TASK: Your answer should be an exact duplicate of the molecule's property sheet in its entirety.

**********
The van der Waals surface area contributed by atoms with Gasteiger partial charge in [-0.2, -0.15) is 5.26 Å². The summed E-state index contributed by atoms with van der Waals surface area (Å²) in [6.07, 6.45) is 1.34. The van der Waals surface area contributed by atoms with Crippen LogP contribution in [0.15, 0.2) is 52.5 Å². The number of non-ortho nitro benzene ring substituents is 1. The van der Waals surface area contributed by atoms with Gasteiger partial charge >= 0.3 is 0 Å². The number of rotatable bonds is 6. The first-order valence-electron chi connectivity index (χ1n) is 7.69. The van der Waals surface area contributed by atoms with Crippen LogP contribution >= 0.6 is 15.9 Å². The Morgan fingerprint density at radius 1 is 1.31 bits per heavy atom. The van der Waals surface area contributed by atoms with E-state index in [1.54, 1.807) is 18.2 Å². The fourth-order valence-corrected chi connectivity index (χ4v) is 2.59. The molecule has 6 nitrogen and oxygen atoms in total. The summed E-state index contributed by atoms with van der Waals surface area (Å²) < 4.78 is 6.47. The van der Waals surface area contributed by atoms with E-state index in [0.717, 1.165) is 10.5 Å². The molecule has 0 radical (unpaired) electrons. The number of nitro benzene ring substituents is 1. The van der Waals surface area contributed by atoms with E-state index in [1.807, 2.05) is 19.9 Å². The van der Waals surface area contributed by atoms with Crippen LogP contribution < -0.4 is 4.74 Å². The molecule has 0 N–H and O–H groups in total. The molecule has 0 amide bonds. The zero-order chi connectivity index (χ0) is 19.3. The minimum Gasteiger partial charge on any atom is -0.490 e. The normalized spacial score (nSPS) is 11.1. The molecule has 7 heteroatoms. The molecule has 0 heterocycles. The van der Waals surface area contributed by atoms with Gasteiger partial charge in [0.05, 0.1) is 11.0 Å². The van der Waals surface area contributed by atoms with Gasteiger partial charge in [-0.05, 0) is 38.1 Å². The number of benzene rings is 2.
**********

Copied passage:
The van der Waals surface area contributed by atoms with Gasteiger partial charge in [-0.2, -0.15) is 5.26 Å². The summed E-state index contributed by atoms with van der Waals surface area (Å²) in [6.07, 6.45) is 1.34. The van der Waals surface area contributed by atoms with Crippen LogP contribution in [0.15, 0.2) is 52.5 Å². The number of non-ortho nitro benzene ring substituents is 1. The van der Waals surface area contributed by atoms with Gasteiger partial charge >= 0.3 is 0 Å². The number of rotatable bonds is 6. The first-order valence-electron chi connectivity index (χ1n) is 7.69. The van der Waals surface area contributed by atoms with Crippen LogP contribution >= 0.6 is 15.9 Å². The Morgan fingerprint density at radius 1 is 1.31 bits per heavy atom. The van der Waals surface area contributed by atoms with E-state index in [1.54, 1.807) is 18.2 Å². The fourth-order valence-corrected chi connectivity index (χ4v) is 2.59. The molecule has 6 nitrogen and oxygen atoms in total. The summed E-state index contributed by atoms with van der Waals surface area (Å²) < 4.78 is 6.47. The van der Waals surface area contributed by atoms with E-state index in [0.717, 1.165) is 10.5 Å². The molecule has 0 radical (unpaired) electrons. The number of nitro benzene ring substituents is 1. The van der Waals surface area contributed by atoms with E-state index in [1.807, 2.05) is 19.9 Å². The van der Waals surface area contributed by atoms with Crippen LogP contribution < -0.4 is 4.74 Å². The molecule has 0 N–H and O–H groups in total. The molecule has 0 amide bonds. The zero-order chi connectivity index (χ0) is 19.3. The minimum Gasteiger partial charge on any atom is -0.490 e. The normalized spacial score (nSPS) is 11.1. The molecule has 7 heteroatoms. The molecule has 0 heterocycles. The van der Waals surface area contributed by atoms with Gasteiger partial charge in [0.05, 0.1) is 11.0 Å². The van der Waals surface area contributed by atoms with Gasteiger partial charge in [-0.05, 0) is 38.1 Å². The number of benzene rings is 2.